Colonisation still weighed heavily on Algeria’s consciousness, influencing the country’s foreign policy and determination to free subjugated people around the world.
Movements ranging from Eldridge Cleaver’s Black Panther Party to the National Front for the Liberation of Oman and the Gulf found refuge in the Algerian capital.
Young though he may have been, Bouteflika knew how to play his cards right in a context of rapacious intraparty rivalry.
He stuck by his mentor, Boumediene, during the putsch that overthrew Ben Bella in June 1965 and was kept on as foreign minister.
“There’s no doubt that imperialism has hit again in the Middle East,” he said.
Dressed in tailored suits and cigar in hand, Algeria’s top diplomat built a reputation as an indefatigable defender of “third-worldism”, the idea that newly liberated nations should side with neither the West nor the Soviet bloc in their Cold War rivalry.
In 1974, Bouteflika was named president of the UN General Assembly and in an unprecedented move, invited Palestinian leader Yasser Arafat to address the world governing body for the first time.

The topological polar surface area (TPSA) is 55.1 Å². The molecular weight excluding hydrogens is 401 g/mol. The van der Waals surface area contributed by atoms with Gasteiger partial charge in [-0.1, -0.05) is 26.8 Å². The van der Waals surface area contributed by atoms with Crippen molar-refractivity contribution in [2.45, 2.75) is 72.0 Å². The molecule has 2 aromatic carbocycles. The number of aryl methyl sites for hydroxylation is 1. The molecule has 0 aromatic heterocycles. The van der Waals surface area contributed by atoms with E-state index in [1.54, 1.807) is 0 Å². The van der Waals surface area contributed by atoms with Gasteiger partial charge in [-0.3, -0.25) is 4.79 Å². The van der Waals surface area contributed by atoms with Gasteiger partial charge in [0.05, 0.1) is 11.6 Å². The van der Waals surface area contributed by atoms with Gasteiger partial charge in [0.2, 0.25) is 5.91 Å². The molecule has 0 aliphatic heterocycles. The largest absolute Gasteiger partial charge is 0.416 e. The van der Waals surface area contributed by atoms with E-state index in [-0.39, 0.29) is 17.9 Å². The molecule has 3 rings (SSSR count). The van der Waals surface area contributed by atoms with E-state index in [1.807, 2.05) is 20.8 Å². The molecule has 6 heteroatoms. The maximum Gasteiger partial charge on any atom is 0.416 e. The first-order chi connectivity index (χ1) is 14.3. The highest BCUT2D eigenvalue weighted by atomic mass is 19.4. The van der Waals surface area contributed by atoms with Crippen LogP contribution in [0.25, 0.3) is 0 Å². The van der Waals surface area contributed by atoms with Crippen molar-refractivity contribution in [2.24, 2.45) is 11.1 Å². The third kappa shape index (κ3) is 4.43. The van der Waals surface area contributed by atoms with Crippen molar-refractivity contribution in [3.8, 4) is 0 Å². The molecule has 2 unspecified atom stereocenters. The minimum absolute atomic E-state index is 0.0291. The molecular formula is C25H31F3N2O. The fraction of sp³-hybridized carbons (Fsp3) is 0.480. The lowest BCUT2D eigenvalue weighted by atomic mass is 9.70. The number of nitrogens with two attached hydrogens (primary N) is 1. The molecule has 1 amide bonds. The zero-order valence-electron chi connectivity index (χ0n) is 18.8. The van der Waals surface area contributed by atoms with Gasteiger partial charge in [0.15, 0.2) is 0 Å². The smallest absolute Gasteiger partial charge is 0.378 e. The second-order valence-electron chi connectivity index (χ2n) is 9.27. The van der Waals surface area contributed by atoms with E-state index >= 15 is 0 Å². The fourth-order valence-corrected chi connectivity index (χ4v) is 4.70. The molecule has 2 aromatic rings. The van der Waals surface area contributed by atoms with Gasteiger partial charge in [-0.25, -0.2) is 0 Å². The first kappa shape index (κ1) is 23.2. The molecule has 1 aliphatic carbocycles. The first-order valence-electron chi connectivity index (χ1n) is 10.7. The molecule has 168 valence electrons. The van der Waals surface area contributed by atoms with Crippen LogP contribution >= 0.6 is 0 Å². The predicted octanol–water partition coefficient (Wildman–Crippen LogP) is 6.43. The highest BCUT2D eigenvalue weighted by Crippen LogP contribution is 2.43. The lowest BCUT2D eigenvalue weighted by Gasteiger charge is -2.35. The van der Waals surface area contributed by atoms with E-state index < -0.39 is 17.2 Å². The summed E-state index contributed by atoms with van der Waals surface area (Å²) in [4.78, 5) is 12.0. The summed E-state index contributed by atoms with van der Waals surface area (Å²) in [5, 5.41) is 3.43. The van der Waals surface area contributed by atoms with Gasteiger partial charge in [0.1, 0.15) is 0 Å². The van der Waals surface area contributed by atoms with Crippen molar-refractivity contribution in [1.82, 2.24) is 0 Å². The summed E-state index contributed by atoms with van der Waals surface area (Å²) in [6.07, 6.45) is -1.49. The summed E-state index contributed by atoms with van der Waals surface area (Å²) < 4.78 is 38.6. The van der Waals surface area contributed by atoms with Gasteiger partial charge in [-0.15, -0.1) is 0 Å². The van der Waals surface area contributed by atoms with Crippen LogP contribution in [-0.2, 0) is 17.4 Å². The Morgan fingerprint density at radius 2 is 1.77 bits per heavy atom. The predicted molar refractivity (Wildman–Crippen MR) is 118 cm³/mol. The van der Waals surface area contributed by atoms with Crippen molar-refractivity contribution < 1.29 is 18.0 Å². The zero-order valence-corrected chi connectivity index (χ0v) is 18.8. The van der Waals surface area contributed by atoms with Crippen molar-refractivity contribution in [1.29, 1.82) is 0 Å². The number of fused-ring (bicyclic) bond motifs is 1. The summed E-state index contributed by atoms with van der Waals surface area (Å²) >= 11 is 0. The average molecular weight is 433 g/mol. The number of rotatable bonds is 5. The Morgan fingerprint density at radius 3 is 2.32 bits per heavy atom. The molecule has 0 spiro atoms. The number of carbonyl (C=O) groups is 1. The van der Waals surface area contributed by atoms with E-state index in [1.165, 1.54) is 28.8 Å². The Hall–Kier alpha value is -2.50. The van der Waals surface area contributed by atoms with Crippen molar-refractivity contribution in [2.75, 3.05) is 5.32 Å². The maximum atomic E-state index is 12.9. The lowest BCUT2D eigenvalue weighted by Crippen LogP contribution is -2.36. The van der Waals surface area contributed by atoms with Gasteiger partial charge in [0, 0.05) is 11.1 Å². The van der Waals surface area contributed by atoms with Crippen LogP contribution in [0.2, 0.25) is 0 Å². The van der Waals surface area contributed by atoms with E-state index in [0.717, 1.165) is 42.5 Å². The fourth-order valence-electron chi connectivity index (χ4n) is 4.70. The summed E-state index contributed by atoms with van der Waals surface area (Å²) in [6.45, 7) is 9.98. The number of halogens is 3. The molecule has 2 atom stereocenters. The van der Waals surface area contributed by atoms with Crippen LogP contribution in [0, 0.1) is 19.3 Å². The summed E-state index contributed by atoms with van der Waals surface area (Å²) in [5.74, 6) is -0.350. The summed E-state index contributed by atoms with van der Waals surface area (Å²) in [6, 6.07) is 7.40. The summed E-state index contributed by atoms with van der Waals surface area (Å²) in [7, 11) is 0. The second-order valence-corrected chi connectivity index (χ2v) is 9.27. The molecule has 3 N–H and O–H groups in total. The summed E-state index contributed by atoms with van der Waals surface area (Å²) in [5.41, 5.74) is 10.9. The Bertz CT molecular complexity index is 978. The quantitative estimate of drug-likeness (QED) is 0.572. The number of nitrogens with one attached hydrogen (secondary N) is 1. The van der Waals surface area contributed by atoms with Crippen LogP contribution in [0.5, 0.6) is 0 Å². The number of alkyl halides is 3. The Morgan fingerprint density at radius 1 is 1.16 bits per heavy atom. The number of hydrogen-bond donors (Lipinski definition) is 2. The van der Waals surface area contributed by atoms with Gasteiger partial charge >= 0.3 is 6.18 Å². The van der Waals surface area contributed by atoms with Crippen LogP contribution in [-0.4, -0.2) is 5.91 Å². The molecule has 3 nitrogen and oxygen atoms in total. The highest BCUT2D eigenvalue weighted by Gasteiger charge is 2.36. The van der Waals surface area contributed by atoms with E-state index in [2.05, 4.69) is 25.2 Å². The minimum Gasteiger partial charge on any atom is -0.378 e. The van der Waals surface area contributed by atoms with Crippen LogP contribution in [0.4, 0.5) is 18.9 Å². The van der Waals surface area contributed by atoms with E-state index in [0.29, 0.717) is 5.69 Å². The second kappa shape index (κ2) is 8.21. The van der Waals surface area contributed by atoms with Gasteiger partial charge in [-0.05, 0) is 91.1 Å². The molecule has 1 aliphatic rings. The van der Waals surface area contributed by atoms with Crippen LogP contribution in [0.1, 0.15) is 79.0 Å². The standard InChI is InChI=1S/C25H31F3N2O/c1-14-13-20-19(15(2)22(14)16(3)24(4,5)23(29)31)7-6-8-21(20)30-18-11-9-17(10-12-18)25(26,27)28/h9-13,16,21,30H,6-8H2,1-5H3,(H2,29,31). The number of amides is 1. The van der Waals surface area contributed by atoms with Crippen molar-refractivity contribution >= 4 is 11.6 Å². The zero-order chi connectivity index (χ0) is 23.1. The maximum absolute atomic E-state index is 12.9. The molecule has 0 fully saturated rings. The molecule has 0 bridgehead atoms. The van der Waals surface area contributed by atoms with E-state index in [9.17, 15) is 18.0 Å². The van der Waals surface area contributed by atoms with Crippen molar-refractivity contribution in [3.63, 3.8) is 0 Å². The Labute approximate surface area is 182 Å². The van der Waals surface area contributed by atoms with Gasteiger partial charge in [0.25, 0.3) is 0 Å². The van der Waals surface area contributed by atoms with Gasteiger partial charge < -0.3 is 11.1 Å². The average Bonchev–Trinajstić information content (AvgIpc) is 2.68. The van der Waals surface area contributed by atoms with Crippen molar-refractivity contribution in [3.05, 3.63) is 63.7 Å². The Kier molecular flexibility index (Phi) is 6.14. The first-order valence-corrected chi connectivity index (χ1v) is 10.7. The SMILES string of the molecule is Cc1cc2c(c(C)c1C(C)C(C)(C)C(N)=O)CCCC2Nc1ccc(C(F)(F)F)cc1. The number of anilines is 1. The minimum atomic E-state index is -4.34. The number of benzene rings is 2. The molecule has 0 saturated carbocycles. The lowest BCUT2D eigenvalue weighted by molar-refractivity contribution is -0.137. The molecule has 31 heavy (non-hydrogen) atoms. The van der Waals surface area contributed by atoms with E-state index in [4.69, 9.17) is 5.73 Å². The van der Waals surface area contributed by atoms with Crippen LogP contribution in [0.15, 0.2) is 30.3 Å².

With an economy heavily dependent on hydrocarbon sales, Algeria’s ruling elite was forced to relinquish its single-party system when oil prices collapsed in the mid-1980s.
A gradual political liberalisation ensued that allowed the Islamic Salvation Front (FIS) party to gain a foothold in domestic politics.
Bouteflika returned to Algeria in 1987 and was readmitted to the FLN’s central committee two years later.
The military cancelled the country’s 1991 legislative vote which historians say would have certainly brought the FIS to power in Africa’s biggest country.
The move was not without its repercussions. Various militias were formed and subsequently waged a 10-year revolt against the state.
In 1994, amid the raging civil war, Bouteflika turned down an offer to become president, fearing the military had too much power and would have prevented him from running the country.
But five years later, he agreed to run and was elected virtually unobstructed with 74 percent of the vote.
The other six contenders quit the election 24 hours before the ballots were cast, saying the presidential vote was rigged.
Bouteflika spent his first years as president trying to end the civil war, capping his effort with the 2005 Charter for Peace and National Reconciliation, which granted amnesty to armed groups.
Bouteflika then set out to get the country out of diplomatic isolation and kick start its stagnant economy.